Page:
Myanmar's battle against COVID-19 finds a 13-year-old on the front line
August 11, 2021
Teenager Tun Lin Naing is fearlessly volunteering to collect bodies of virus victims during a deadly outbreak.
In Myanmar, where people have been left on their own to face a deadly third wave of COVID-19 amid political strife and violence in the wake of February’s military coup, Tun Lin Naing is not letting his young age, or fear of infection, stop him from pitching in to help with the health crisis.
Just 13, Tun Lin Naing has been volunteering daily with a small charity group that provides free funeral services to the needy in Yangon, the commercial hub and largest city. The free mortuary campaign was launched in July, just as cases began to spike in the country of 54 million.
Although he was first tasked by the Metta Thingaha Free Funeral Aid Association to help with administration and cleaning safety equipment, Tun Lin Naing within weeks volunteered to do the grim and dangerous work of gathering bodies of COVID-19 victims and preparing them for cremation.
When he first began going out to gather bodies in Yangon’s Dagon Myothit township, the slight figure in outsized protective gear was unable to see through the plastic face-covering of his suit, which fogged up with sweat and steam of as he worked in the hot tropical sun.
One time, he said, he slipped as he got down from one of the hearses and accidentally stepped into one of the coffins his group was transporting.
“I could barely see through the face cover of my PPE suit, as it was blurred,” he said. “I accidentally stepped into the coffin and onto the body. I was terrified.”
But the young man soon mastered the work and is now a key part of the team of about 20 Metta Thingaha volunteers led by founder Min Din that since early July has been providing daily free transportation for bodies to Yangon area cemeteries using its five hearses.
“When I carried a dead body for the first time, I was afraid, but I am no longer scared because I have carried so many of them,” he said.
‘He doesn’t fear anything’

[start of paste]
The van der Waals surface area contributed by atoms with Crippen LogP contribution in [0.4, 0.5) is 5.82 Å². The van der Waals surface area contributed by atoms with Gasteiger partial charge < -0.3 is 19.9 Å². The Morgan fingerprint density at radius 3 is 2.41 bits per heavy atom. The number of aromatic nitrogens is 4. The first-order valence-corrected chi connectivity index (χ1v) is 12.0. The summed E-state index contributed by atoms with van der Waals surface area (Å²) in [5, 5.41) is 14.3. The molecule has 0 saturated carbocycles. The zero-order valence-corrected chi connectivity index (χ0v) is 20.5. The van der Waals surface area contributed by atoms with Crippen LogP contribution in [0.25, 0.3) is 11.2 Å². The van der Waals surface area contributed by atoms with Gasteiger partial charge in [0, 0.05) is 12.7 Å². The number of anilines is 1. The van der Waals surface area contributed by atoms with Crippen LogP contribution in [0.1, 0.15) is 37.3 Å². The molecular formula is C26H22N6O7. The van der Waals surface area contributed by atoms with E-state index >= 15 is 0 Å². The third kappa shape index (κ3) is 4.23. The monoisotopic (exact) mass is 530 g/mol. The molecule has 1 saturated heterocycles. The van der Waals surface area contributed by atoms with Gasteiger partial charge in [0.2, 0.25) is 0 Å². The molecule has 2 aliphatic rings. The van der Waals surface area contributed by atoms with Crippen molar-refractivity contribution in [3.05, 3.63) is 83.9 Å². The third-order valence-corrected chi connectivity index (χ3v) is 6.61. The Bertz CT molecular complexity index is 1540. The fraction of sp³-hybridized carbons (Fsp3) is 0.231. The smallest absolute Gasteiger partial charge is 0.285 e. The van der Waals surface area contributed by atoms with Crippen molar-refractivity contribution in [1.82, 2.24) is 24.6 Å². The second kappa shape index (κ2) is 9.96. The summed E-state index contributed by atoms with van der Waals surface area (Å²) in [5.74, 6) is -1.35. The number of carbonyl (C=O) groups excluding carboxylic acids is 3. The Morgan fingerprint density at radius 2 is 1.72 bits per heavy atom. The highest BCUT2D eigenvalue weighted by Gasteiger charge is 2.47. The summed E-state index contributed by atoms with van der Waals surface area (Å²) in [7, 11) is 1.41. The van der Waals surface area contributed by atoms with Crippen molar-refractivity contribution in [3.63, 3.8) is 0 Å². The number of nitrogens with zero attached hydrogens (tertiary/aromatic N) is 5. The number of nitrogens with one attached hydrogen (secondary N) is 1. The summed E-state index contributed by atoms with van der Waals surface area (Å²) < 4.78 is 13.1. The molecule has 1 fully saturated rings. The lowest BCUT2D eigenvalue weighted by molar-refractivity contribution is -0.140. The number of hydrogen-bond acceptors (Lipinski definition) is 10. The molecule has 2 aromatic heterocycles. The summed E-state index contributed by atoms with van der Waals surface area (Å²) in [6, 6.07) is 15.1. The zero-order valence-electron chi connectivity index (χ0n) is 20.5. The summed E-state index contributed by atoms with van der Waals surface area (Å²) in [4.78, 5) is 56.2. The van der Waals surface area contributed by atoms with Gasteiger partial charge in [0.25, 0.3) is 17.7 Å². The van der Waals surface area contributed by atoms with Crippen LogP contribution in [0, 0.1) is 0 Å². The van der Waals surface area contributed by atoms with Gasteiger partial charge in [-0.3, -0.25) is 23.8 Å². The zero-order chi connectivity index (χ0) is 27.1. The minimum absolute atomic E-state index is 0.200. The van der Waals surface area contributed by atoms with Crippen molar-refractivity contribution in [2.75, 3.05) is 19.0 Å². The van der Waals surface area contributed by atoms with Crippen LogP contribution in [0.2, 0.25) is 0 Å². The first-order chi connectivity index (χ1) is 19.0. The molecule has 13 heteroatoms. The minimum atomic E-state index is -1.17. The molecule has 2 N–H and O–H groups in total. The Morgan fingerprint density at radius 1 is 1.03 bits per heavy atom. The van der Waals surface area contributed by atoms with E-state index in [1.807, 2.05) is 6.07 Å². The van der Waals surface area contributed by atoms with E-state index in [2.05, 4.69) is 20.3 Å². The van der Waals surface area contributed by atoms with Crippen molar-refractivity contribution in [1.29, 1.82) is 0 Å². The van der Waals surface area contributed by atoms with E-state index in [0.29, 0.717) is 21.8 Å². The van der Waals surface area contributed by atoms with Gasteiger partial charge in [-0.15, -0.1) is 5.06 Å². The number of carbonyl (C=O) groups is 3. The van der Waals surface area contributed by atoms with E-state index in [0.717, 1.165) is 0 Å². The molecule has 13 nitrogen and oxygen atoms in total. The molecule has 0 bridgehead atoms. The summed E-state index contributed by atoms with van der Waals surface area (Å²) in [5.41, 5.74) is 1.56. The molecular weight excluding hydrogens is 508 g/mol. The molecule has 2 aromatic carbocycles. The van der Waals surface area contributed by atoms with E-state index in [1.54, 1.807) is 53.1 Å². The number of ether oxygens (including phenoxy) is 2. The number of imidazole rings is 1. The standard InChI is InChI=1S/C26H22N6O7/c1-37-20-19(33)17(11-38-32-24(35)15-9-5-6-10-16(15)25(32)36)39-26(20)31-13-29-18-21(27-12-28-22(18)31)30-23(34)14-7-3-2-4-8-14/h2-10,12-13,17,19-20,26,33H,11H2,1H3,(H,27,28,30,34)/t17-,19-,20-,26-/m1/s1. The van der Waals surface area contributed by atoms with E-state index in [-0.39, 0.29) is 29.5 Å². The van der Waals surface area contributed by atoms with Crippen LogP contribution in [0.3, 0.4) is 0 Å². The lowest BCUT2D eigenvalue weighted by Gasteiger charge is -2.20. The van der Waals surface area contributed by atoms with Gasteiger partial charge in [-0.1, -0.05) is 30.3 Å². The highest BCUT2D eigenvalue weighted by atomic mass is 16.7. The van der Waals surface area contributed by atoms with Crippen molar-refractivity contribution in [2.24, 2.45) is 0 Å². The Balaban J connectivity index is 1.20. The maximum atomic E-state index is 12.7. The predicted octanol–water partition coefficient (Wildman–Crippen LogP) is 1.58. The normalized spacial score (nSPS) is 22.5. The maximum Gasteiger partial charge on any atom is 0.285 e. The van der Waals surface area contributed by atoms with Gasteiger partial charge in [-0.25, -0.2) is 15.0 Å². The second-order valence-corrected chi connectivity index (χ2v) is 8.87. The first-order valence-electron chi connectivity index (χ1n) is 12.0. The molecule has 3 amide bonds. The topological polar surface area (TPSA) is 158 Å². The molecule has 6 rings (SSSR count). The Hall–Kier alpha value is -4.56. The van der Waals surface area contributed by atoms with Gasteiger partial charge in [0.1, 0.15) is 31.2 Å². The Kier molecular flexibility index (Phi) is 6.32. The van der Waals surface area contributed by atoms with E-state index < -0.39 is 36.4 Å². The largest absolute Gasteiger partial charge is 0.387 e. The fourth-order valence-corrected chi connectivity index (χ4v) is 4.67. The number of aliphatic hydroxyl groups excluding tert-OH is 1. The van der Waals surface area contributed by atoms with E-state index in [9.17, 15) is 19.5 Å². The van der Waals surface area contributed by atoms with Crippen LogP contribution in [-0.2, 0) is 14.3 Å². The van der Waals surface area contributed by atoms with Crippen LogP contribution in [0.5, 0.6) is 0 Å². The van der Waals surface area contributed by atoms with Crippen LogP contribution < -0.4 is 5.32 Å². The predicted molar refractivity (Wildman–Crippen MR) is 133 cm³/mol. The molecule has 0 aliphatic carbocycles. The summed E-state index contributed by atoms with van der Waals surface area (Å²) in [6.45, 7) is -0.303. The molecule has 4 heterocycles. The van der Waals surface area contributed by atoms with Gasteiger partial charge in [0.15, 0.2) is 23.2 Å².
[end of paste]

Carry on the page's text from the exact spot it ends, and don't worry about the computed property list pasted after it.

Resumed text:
Tun Lin Naing, an aspiring mechanic, told RFA’s Myanmar Service that though he no longer needs to be instructed on how to help, he is still affected by the work and how the pandemic has devastated his community.
“I feel sorry for these people and when I see the surviving family members crying,” he said. “These days, it’s something I see quite often.”
Tun Lin Naing’s family lives in a humble house in Ward 11 of Yangon’s East Dagon township, near Metta Thingaha’s office. Tun Lin Naing’s parents sent him to the association in December 2020 after Min Din agreed to help continue his education, and he began attending 7th grade last month.
The teenager was initially assigned to help with administrative duties, but when the latest outbreak led to school closures and a need for additional volunteers, he began to assist the others with duties that entailed collected and transporting corpses of COVID-19 victims.
Charity leader Min Din praised Tun Lin Naing as a quick learner and a fearless worker.
“We were short of volunteers as the situation became worse in the city, but he was very willing to help,” he said.
“He doesn’t fear anything and he’s very careful about wearing the PPE correctly—even better than some of the adults,” said Min Din.
“Most of our volunteers need to take a break for two or three days after carrying bodies for five consecutive days. But this kid never took a break. Even when the death toll is at its highest, he has worked tirelessly,” he added.
Myanmar has recorded 333,000 cases of COVID-19 and more than 12,000 deaths since March 2020. Experts say the military junta that overthrew the elected government on Feb. 1 has done little to stem the pandemic, and that the actual toll is likely much higher.
‘A humanitarian spirit’
Tun Lin Naing, the oldest of four siblings, hasn’t returned to his home much since he began working with Metta Thingaha in July, for fear of infecting his family.
His parents told RFA that they worry about his safety but are happy to know that he is doing something he is passionate about and will be able to continue with his education, despite their poverty.
“We try to visit him regularly—we must wear face masks and wash our hands carefully when we return from seeing him. But we are worried. We are concerned he will get infected while volunteering,” said his mother, Seint Lae Mon.
“As far as we can see, he is still in good health. The volunteers working with him take their safety very seriously.”
Tun Lin Naing’s father Kyaw Gyi told RFA he is proud of his son’s volunteer work.
“He has a humanitarian spirit, and he will be blessed for helping others,” he said.
Tun Lin Naing said he is interested in becoming a mechanic when he gets older. As his guardian, Min Din said he will ensure the young man obtains a formal education and vocational training so that he can follow his dreams.
Reported by RFA’s Myanmar Service. Translated by Ye Kaung Myint Maung. Written in English by Joshua Lipes.
Photos: RFA, Myanmar Pressphoto Agency (MPA)
Editing: Paul Eckert, H. Léo Kim, Paul Nelson, Mat Pennington
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